The United States is sending diplomats back to Ukraine, seeking a ‘weakened’ Russia

The United States has promised to resume diplomatic operations in Ukraine, saying it wanted to see Russia “weakened” by its ongoing war after a sneaking trip to Kiev by Foreign Minister Antony Blinken and Defense Minister Lloyd Austin.

Blinken and Austin met Volodymyr Zelensky, the country’s president, in the Ukrainian capital on Sunday, and only revealed the visit after they left the country early Monday for security reasons.

They are the highest-ranking U.S. officials who have traveled to Ukraine since Russia’s invasion began in late February. The trip came after a number of senior European officials and heads of government made the same journey in recent weeks.

Blinken told officials in Kiev that the United States would resume its diplomatic presence in the country, beginning this week with day trips to the western city of Lviv and offering the country more than $ 322 million in new military funding.

“We will seek to get our diplomats back to our embassy in Kiev as soon as possible,” said a senior State Department official, according to a memo circulated to journalists.

As the war enters a new phase, Austin said Washington ultimately wants Russia not to be able to repeat its Ukrainian offensive in the future.

“We want to see Russia weakened to the point that it can not do the kind of thing it has done by invading Ukraine,” he said.

Austin said in a briefing in Poland that the meeting with Zelensky had been “very productive”.

Blinken said: “As for Russia’s war goals, Russia has already failed and Ukraine has already succeeded.”

The visit by Blinken and Austin came after the United States intensified its supply of heavy weapons to Ukraine to help it defend itself against Russia’s offensive. Moscow has shifted its focus to the eastern and southern parts of the country after failing in its original intention to quickly conquer significant Ukrainian cities and behead the government.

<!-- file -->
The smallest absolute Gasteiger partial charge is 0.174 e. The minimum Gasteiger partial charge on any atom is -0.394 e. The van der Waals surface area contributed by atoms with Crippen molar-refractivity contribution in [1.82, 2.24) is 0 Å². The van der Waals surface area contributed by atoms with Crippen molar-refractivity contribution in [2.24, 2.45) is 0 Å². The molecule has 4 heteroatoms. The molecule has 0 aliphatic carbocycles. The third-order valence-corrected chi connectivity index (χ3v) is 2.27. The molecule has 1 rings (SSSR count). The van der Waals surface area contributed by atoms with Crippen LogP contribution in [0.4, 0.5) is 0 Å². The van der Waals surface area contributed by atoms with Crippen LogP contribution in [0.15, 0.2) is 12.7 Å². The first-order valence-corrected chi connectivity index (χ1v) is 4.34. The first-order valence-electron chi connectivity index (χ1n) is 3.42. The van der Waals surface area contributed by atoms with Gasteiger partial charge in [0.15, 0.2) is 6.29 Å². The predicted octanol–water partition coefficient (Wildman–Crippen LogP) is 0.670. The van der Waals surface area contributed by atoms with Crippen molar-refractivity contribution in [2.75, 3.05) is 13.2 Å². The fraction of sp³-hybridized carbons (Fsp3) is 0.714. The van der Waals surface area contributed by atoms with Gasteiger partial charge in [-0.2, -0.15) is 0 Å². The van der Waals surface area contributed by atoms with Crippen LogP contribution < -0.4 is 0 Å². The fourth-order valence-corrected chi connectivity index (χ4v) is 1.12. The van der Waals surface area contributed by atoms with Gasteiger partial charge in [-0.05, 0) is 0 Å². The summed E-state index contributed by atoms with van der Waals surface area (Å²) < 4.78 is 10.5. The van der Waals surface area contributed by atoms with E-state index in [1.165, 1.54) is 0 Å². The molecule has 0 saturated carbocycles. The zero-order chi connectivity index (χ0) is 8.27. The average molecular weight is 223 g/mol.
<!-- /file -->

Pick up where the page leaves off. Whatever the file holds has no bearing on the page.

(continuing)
According to a senior defense official who briefed journalists, the United States is also offering more than $ 322 million to Ukraine in additional funding for its military operations, part of a broader aid package of more than $ 713 million destined for other Central and Eastern European countries, as well as the sale of former Soviet ammunition for $ 165 million, which the Ukrainians are used to using.

Austin also briefed Ukrainian officials on howitzer artillery units supplied by the United States to Kiev and on related training it conducted in an unidentified third country. The US Secretary of Defense will visit Ramstein in Germany on Tuesday to discuss the state of the war with several of his colleagues as well as NATO Secretary General Jens Stoltenberg.

In addition, US President Joe Biden is set to nominate Bridget Brink to be the next ambassador to Ukraine, a position that has been vacant throughout his administration. Brink is a career diplomat who is currently serving as US Ambassador to Slovakia.

Austin and Blinken traveled into Kiev by train from southeastern Poland, but officials traveling with them declined to name the city, citing security concerns.

Despite some speculation that Biden might visit Kiev, the White House had consistently ruled out such a trip. The senior defense official told reporters that “the president of the United States is something unique in terms of what travel would require. It goes far beyond what a cabinet secretary would require, or what virtually any other world leader would require.”

Austin and Blinken traveled by separate plane, leaving Washington on Saturday and making a stopover in eastern Poland en route. Zelensky said he expected their visit before the United States had revealed it, but a senior defense attorney suggested that this did not spoil the trip.

“This is his country,” the official said. “It did not change anything about our commitment to go there today and share what we have to say.”

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